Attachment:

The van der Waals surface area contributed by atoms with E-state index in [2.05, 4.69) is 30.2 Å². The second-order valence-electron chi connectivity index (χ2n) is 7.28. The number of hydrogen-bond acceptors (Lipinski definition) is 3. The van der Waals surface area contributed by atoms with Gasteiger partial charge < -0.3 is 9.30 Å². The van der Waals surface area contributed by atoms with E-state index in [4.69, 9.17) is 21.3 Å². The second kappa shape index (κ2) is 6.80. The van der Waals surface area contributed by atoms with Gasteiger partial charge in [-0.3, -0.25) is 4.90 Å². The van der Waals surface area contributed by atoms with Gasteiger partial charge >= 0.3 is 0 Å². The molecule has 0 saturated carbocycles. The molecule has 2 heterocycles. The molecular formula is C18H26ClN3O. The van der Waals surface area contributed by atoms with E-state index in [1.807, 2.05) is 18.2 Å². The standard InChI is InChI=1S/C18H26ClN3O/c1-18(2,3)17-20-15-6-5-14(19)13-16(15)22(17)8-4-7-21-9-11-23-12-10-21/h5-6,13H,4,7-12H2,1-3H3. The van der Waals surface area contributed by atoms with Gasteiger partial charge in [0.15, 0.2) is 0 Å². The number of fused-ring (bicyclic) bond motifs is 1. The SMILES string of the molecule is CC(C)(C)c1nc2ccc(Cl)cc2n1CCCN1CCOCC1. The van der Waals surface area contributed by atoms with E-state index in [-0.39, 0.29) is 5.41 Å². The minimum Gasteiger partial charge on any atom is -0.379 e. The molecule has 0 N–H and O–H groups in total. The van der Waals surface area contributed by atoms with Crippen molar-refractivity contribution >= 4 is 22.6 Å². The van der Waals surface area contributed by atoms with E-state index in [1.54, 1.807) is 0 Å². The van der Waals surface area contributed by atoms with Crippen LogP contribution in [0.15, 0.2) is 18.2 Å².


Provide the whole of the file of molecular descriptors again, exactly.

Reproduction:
The van der Waals surface area contributed by atoms with E-state index in [2.05, 4.69) is 30.2 Å². The second-order valence-electron chi connectivity index (χ2n) is 7.28. The number of hydrogen-bond acceptors (Lipinski definition) is 3. The van der Waals surface area contributed by atoms with Gasteiger partial charge < -0.3 is 9.30 Å². The van der Waals surface area contributed by atoms with E-state index in [4.69, 9.17) is 21.3 Å². The second kappa shape index (κ2) is 6.80. The van der Waals surface area contributed by atoms with Gasteiger partial charge in [-0.3, -0.25) is 4.90 Å². The van der Waals surface area contributed by atoms with Gasteiger partial charge >= 0.3 is 0 Å². The molecule has 0 saturated carbocycles. The molecule has 2 heterocycles. The molecular formula is C18H26ClN3O. The van der Waals surface area contributed by atoms with E-state index in [1.807, 2.05) is 18.2 Å². The standard InChI is InChI=1S/C18H26ClN3O/c1-18(2,3)17-20-15-6-5-14(19)13-16(15)22(17)8-4-7-21-9-11-23-12-10-21/h5-6,13H,4,7-12H2,1-3H3. The van der Waals surface area contributed by atoms with Gasteiger partial charge in [0.15, 0.2) is 0 Å². The number of fused-ring (bicyclic) bond motifs is 1. The SMILES string of the molecule is CC(C)(C)c1nc2ccc(Cl)cc2n1CCCN1CCOCC1. The van der Waals surface area contributed by atoms with E-state index in [-0.39, 0.29) is 5.41 Å². The minimum Gasteiger partial charge on any atom is -0.379 e. The molecule has 0 N–H and O–H groups in total. The van der Waals surface area contributed by atoms with Crippen molar-refractivity contribution >= 4 is 22.6 Å². The van der Waals surface area contributed by atoms with E-state index in [1.54, 1.807) is 0 Å². The van der Waals surface area contributed by atoms with Crippen LogP contribution in [0.15, 0.2) is 18.2 Å².